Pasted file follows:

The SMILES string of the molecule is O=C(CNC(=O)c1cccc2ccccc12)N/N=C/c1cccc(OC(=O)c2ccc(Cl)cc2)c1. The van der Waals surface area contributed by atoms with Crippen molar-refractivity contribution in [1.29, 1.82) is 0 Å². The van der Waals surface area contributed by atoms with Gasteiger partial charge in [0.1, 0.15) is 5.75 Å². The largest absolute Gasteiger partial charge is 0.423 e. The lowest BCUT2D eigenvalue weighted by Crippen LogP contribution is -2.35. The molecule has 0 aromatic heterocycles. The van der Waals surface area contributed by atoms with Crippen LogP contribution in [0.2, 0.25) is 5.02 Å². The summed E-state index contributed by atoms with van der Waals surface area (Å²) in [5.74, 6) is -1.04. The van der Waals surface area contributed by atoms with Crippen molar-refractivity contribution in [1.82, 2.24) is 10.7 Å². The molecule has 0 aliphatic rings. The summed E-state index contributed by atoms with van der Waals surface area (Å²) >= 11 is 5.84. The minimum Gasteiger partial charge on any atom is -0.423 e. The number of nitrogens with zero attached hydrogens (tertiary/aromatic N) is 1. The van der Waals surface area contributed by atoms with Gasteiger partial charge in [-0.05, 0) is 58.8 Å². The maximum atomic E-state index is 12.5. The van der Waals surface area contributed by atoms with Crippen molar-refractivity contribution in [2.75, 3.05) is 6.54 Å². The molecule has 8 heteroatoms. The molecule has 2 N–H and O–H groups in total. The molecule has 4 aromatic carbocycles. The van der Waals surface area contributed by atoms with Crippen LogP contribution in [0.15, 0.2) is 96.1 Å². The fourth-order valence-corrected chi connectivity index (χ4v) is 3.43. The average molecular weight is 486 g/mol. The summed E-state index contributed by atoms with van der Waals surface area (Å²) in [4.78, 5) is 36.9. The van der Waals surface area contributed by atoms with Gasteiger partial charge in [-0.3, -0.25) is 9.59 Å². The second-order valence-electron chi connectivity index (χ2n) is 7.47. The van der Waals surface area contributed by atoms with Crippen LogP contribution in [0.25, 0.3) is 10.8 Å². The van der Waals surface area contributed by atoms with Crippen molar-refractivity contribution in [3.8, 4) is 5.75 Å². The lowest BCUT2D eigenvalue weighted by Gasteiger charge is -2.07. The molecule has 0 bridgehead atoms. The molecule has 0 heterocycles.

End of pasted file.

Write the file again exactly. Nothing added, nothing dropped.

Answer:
The SMILES string of the molecule is O=C(CNC(=O)c1cccc2ccccc12)N/N=C/c1cccc(OC(=O)c2ccc(Cl)cc2)c1. The van der Waals surface area contributed by atoms with Crippen molar-refractivity contribution in [1.29, 1.82) is 0 Å². The van der Waals surface area contributed by atoms with Gasteiger partial charge in [0.1, 0.15) is 5.75 Å². The largest absolute Gasteiger partial charge is 0.423 e. The lowest BCUT2D eigenvalue weighted by Crippen LogP contribution is -2.35. The molecule has 0 aromatic heterocycles. The van der Waals surface area contributed by atoms with Crippen LogP contribution in [0.2, 0.25) is 5.02 Å². The summed E-state index contributed by atoms with van der Waals surface area (Å²) in [5.74, 6) is -1.04. The van der Waals surface area contributed by atoms with Crippen molar-refractivity contribution in [1.82, 2.24) is 10.7 Å². The molecule has 0 aliphatic rings. The summed E-state index contributed by atoms with van der Waals surface area (Å²) >= 11 is 5.84. The minimum Gasteiger partial charge on any atom is -0.423 e. The number of nitrogens with zero attached hydrogens (tertiary/aromatic N) is 1. The van der Waals surface area contributed by atoms with Gasteiger partial charge in [-0.05, 0) is 58.8 Å². The maximum atomic E-state index is 12.5. The van der Waals surface area contributed by atoms with Crippen molar-refractivity contribution in [2.75, 3.05) is 6.54 Å². The molecule has 8 heteroatoms. The molecule has 2 N–H and O–H groups in total. The molecule has 4 aromatic carbocycles. The van der Waals surface area contributed by atoms with Crippen LogP contribution in [0.15, 0.2) is 96.1 Å². The fourth-order valence-corrected chi connectivity index (χ4v) is 3.43. The average molecular weight is 486 g/mol. The summed E-state index contributed by atoms with van der Waals surface area (Å²) in [4.78, 5) is 36.9. The van der Waals surface area contributed by atoms with Gasteiger partial charge in [-0.3, -0.25) is 9.59 Å². The second-order valence-electron chi connectivity index (χ2n) is 7.47. The van der Waals surface area contributed by atoms with Crippen LogP contribution in [0.25, 0.3) is 10.8 Å². The van der Waals surface area contributed by atoms with Crippen molar-refractivity contribution in [3.8, 4) is 5.75 Å². The lowest BCUT2D eigenvalue weighted by Gasteiger charge is -2.07. The molecule has 0 bridgehead atoms. The molecule has 0 heterocycles.